Kansas ranks 3rd in the nation in highway performance and cost-effectiveness in the Annual Highway Report by Reason Foundation.

Kansas ranks 31st in fatality rate, 13th in deficient bridges, 1st (tie) in rural Interstate pavement condition, 3rd in urban Interstate pavement condition, and 20th in urbanized area congestion.

On spending, Kansas ranks 15th in total disbursements per mile and 18th in administrative disbursements per mile.

Kansas’s best rankings are rural Interstate pavement condition (tied for 1st), rural arterial pavement condition (tied for 1st), and urban Interstate pavement condition (3rd).

Kansas’s worst rankings are fatality rate (31st) and urbanized area congestion (20th).

Kansas’s state-controlled highway mileage makes it the 27th largest system.

Kansas’s Complete Results Ranking
Overall Rank in 2013: 3
Overall Rank in 2012: 5
Overall Rank in 2011: 3
Performance by Category in 2013 Ranking
Total Disbursement per Mile 15
Capital-Bridge Disbursements per Mile 13
Maintenance Disbursements per Mile 14
Administrative Disbursements per Mile 18
Rural Interstate Percent Poor Condition 1
Rural Other Principal Arterial Percent Poor Condition 1
Rural Other Principal Arterial Percent Narrow Lanes 10
Urban Interstate Percent Poor Condition 3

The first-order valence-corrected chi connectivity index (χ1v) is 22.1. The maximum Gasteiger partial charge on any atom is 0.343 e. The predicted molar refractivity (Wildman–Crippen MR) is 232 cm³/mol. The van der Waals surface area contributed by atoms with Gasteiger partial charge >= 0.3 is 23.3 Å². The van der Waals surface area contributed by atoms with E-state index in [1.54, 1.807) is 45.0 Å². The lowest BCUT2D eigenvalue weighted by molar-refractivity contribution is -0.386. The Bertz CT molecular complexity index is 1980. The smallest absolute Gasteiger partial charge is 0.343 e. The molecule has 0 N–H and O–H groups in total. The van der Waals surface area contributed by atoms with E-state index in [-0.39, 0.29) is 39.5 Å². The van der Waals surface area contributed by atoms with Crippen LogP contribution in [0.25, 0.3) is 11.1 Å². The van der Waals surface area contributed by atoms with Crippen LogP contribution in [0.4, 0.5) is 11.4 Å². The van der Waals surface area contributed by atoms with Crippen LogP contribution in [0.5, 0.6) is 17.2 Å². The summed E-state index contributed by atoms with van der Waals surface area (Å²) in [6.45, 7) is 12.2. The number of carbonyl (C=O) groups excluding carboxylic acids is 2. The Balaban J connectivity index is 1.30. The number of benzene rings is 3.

Urbanized Area Congestion, Annual Delay Per Auto Commuter 20
Bridges Percent Deficient 13
Fatality Rate per 100 Million Vehicle-Miles of Travel 31

The Annual Highway Report is based on spending and performance data submitted by state highway agencies to the federal government for 2013. For more details on the calculation of each of the 11 performance measures used in the report, as well as the overall performance measure, please refer to the appendix in the main report. The report’s dataset includes Interstate, federal and state roads but not county or local roads. All rankings are based on performance measures that are ratios rather than absolute values: the financial measures are disbursements per mile, the fatality rate is fatalities per 100 million vehicle-miles of travel, the urban congestion measure is the annual delay per auto commuter, and the others are percentages. For example, the state ranking 1st in deficient bridges has the smallest percentage of deficient bridges, not the smallest number of deficient bridges.

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